Presidency corrects reports on Traditional Courts Bill speech

Friday, November 2, 2012

Pretoria - The Presidency has corrected media reports on President Jacob Zuma's speech on the Traditional Courts Bill to the National House of Traditional Leaders in Cape Town on Thursday, which they say have been "sensationalised by some newspapers to the point of being grossly misleading".

In a statement on Friday, presidential spokesperson Mac Maharaj said media reports indicated that the President had wholeheartedly supported the Bill. They further "deliberately left out his acknowledgements of the shortcomings of the Bill which many stakeholders have raised, which have to be addressed".

"The Bill clearly needs further work and everybody has acknowledged that fact. It is unfortunate that the information was excluded from reports in order to convey a particular view and stereotype," said Maharaj.

In his speech on Thursday, the President said: "The longstanding Traditional Courts Bill offered the prospect of access to justice to 18 million of the country's citizens who reside within the ambit of the traditional justice system. Traditional communities of South Africa find the traditional justice system more accessible and flexible in resolving their disputes.

"However, government has come to a realisation, following public hearings both in Parliament and in local communities, that there are genuine concerns as traditional courts operate outside a proper legislative framework. This leads to accusations of irregularities and abuses in the system.

"The Traditional Courts Bill was then introduced to extend constitutional provisions to traditional justice. However, since its introduction, the Bill has been criticised for being flawed for a number of reasons. They include the following;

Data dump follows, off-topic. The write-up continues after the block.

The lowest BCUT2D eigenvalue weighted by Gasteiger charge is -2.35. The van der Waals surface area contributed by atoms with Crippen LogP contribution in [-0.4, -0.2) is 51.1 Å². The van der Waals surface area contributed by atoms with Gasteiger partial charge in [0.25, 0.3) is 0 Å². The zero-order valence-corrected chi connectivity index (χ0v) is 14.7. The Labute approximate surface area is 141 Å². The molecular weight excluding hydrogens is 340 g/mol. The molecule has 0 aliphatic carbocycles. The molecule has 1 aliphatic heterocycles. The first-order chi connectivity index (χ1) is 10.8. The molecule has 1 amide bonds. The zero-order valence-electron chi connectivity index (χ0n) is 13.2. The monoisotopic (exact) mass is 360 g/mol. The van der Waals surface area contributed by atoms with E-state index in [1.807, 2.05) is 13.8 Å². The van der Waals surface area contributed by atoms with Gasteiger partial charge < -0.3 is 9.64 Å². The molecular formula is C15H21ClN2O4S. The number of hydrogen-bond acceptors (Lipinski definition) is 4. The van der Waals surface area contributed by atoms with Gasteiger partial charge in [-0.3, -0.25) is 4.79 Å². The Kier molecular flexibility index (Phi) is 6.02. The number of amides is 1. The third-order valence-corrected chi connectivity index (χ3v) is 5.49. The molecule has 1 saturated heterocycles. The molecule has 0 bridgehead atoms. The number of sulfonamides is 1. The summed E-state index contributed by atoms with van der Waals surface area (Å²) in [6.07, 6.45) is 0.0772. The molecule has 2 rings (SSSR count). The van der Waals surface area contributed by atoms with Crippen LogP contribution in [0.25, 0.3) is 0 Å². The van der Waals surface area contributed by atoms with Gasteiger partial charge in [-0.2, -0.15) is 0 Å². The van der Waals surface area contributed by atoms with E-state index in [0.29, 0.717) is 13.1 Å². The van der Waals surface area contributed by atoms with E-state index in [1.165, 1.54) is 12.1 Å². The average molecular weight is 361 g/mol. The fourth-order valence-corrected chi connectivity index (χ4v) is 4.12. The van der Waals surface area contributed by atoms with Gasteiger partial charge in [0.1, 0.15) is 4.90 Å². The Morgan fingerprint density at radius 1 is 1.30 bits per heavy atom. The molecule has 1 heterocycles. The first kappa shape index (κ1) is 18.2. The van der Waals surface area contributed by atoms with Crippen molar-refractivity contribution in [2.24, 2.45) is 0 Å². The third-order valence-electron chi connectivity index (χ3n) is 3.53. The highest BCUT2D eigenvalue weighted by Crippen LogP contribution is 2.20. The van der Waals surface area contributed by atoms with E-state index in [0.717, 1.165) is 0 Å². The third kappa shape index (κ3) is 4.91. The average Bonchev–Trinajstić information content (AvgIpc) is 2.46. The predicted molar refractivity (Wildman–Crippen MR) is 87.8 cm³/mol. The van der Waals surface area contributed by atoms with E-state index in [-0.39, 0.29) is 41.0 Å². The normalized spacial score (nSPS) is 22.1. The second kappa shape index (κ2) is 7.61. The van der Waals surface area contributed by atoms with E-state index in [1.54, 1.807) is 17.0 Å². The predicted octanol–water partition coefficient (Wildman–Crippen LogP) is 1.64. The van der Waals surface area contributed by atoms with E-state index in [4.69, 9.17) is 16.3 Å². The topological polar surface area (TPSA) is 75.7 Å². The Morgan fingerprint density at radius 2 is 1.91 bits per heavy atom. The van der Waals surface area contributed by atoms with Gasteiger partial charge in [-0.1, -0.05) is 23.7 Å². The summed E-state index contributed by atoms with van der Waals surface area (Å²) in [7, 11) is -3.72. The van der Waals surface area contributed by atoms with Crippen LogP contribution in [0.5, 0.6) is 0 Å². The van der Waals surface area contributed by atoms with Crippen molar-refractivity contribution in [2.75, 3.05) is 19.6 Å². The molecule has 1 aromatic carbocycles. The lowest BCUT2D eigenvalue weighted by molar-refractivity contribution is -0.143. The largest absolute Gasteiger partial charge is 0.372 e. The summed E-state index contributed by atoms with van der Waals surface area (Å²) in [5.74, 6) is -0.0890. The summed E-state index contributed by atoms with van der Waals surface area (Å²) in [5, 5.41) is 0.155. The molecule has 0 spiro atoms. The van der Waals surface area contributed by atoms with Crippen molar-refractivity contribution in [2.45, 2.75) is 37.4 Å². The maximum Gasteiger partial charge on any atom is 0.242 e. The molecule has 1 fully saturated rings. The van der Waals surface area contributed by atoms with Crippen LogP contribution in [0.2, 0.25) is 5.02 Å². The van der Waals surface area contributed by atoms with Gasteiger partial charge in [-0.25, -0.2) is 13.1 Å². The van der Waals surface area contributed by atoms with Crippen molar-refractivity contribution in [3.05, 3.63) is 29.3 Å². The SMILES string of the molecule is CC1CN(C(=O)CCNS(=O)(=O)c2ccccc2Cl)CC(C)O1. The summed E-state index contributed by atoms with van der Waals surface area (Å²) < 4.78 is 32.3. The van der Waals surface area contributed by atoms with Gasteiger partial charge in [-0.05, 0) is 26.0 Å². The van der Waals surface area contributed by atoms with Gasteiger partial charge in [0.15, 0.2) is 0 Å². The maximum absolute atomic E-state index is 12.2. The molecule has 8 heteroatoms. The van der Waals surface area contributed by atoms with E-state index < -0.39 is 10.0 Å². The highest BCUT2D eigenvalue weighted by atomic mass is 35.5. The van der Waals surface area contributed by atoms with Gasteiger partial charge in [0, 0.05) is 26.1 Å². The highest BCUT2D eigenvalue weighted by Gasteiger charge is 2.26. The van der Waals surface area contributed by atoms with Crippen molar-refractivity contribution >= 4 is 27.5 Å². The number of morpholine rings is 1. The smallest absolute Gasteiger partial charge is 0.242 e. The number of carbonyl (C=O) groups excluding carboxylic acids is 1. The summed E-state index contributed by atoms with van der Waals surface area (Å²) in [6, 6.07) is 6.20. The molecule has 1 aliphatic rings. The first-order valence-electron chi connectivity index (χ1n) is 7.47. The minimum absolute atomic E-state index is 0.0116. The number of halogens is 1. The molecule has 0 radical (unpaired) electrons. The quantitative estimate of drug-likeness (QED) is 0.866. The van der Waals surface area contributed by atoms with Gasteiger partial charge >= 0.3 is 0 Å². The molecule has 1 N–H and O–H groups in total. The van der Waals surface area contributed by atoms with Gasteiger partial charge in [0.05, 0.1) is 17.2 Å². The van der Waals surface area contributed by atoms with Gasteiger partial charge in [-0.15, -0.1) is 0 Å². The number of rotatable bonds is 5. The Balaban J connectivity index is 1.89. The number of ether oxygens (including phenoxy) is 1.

- That it is unconstitutional in that it prohibits legal representation in traditional courts.
- That it does not contain provisions to ensure that women form part of the courts nor does it go far enough to ensure that women can participate actively in the deliberations of the courts;
- That it entrenches the balkanisation of traditional communities in accordance with the boundaries of the old tribal authorities of the defunct Bantustans;
- That it restricts access to justice by denying the right of persons to "opt out" of the traditional justice system and pursue redress of their matters in courts of law
- Traditional leaders will have more powers under the Bill.
"All the concerns raised in respect of the Bill are being addressed as part of the on-going parliamentary process. Already Government through the Department of Justice and Constitutional Development has put forward certain recommendations on the bill.

"Our view is that the nature and the value system of the traditional courts of promoting social cohesion and reconciliation must be recognised and strengthened in the Bill.

"The Bill should address the gender prejudices and patriarchal tendencies of the past. We also would like the Bill to be improved to ensure that the right of access to court enshrined in the Constitution is not undermined. This would give people the right to access ordinary courts of law where such courts have jurisdiction over the dispute.

"Another recommendation is that the appeal dispensation contemplated in the Bill should be revised as it is undesirable for the decisions of traditional courts to be taken on appeal to courts of law which apply a different value system. The above recommendations will guide possible amendments to the Traditional Courts Bill by the NCOP. There are initiatives by Parliament to extend the deadline of 31 December 2012. The extension will provide the much required time for further public engagement in this important legislative process."

Maharaj said that in the interest of fairness "we believe that the affected media should carry the adequate and proper correction". -

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